Wirth develops Virgin Racing car without windtunnel
UK-based Wirth Research has designed Formula 1’s first ever car without a wind tunnel. The car will be raced under the Virgin Racing banner in 2010 and has been generated by state-of-the-art Computational Fluid Dynamics technology at Wirth Research’s facilities in Bicester, Oxfordshire.
The car, on course to run for the first time in February, has already passed most of Formula 1’s mandatory crash tests.
All other major components are also on schedule at Wirth Research, whose workforce has doubled in size to 110 engineers since the new 2010 Formula 1 entries were announced in June.
“We are of course delighted to add Virgin Racing to our burgeoning list of blue-chip clients,” comments Nick Wirth, Technical Director of both Wirth Research and Virgin Racing.
“Virgin Racing is an all-new Formula 1 entry and here at Wirth Research we are very proud to be providing the backbone to it with a unique approach to car design and development, part of a process we call ‘Development in the Digital Domain’.”
This process also includes extensive use of Wirth’s Driver In the Loop simulator to “virtually” test and develop new cars before any parts have been produced.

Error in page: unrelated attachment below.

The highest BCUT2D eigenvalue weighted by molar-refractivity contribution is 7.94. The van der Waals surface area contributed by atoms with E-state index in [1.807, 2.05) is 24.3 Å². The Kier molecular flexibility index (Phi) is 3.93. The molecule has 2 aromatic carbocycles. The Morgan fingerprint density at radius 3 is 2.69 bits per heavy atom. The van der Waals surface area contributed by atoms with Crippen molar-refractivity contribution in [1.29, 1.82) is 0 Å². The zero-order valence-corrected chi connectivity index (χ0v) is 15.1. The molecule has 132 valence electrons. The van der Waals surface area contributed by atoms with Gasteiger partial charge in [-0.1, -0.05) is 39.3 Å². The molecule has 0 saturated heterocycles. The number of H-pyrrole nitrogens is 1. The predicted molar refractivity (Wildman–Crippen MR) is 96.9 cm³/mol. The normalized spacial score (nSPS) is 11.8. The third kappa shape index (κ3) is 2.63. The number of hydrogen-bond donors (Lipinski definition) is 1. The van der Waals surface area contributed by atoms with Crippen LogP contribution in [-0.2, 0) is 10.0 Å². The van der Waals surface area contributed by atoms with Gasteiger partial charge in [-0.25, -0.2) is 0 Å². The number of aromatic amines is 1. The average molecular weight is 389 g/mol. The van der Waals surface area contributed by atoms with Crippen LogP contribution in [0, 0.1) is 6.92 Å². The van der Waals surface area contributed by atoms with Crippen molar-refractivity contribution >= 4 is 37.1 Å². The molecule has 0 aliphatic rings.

Wirth Research has already proven its capabilities by using this method to design the Acura LMP1 and LMP2 prototypes, the cars winning both classes in the 2009 American Le Mans Series. In 2010, the all-conquering LMP2 Acura will come to Europe to race in the Le Mans 24 Hours while, simultaneously, the company will be developing a new LMP1 car for the future.
Nick Wirth adds: “We will continue our philosophy of major investment in cutting edge technologies to carry on innovating. Our group of companies has involvement in many areas both inside and outside motorsport and our philosophy of technology transfer will continue to benefit all of our existing and future clients.
“The fact that our Formula 1 project is fully on schedule speaks volumes for the motivation and capabilities of our entire workforce. We are all looking forward to seeing the car break cover for the first time on track in February.”
He continues: “Formula 1 is the pinnacle of motorsport technology and working on such an exciting project as the Virgin Racing entry gives Wirth Research a unique opportunity to showcase our engineering talent.”